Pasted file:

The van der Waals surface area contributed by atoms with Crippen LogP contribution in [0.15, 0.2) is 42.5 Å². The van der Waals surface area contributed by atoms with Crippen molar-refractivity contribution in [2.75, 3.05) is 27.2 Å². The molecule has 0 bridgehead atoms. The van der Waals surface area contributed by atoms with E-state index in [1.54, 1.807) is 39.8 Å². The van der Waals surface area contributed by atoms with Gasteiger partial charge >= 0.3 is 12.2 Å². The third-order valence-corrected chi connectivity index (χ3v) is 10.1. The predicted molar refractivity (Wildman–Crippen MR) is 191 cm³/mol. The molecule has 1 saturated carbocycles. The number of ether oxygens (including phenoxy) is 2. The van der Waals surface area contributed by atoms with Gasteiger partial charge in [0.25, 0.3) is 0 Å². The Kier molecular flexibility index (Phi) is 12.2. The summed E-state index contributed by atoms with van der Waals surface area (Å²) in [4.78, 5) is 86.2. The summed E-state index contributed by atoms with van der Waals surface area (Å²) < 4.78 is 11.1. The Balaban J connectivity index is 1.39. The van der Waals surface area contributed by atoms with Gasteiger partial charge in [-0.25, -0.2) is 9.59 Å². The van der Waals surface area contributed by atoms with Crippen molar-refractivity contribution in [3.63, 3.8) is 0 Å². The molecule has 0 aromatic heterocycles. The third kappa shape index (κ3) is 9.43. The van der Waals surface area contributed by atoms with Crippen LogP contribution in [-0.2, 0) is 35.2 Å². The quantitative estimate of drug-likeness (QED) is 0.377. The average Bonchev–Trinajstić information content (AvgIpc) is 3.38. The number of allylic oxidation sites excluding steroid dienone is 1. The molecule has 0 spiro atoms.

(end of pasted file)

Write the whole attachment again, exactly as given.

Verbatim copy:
The van der Waals surface area contributed by atoms with Crippen LogP contribution in [0.15, 0.2) is 42.5 Å². The van der Waals surface area contributed by atoms with Crippen molar-refractivity contribution in [2.75, 3.05) is 27.2 Å². The molecule has 0 bridgehead atoms. The van der Waals surface area contributed by atoms with E-state index in [1.54, 1.807) is 39.8 Å². The van der Waals surface area contributed by atoms with Gasteiger partial charge >= 0.3 is 12.2 Å². The third-order valence-corrected chi connectivity index (χ3v) is 10.1. The predicted molar refractivity (Wildman–Crippen MR) is 191 cm³/mol. The molecule has 1 saturated carbocycles. The number of ether oxygens (including phenoxy) is 2. The van der Waals surface area contributed by atoms with Gasteiger partial charge in [0.25, 0.3) is 0 Å². The Kier molecular flexibility index (Phi) is 12.2. The summed E-state index contributed by atoms with van der Waals surface area (Å²) in [4.78, 5) is 86.2. The summed E-state index contributed by atoms with van der Waals surface area (Å²) < 4.78 is 11.1. The Balaban J connectivity index is 1.39. The van der Waals surface area contributed by atoms with Gasteiger partial charge in [-0.25, -0.2) is 9.59 Å². The van der Waals surface area contributed by atoms with Crippen molar-refractivity contribution in [3.63, 3.8) is 0 Å². The molecule has 0 aromatic heterocycles. The third kappa shape index (κ3) is 9.43. The van der Waals surface area contributed by atoms with Crippen LogP contribution in [-0.2, 0) is 35.2 Å². The quantitative estimate of drug-likeness (QED) is 0.377. The average Bonchev–Trinajstić information content (AvgIpc) is 3.38. The number of allylic oxidation sites excluding steroid dienone is 1. The molecule has 0 spiro atoms.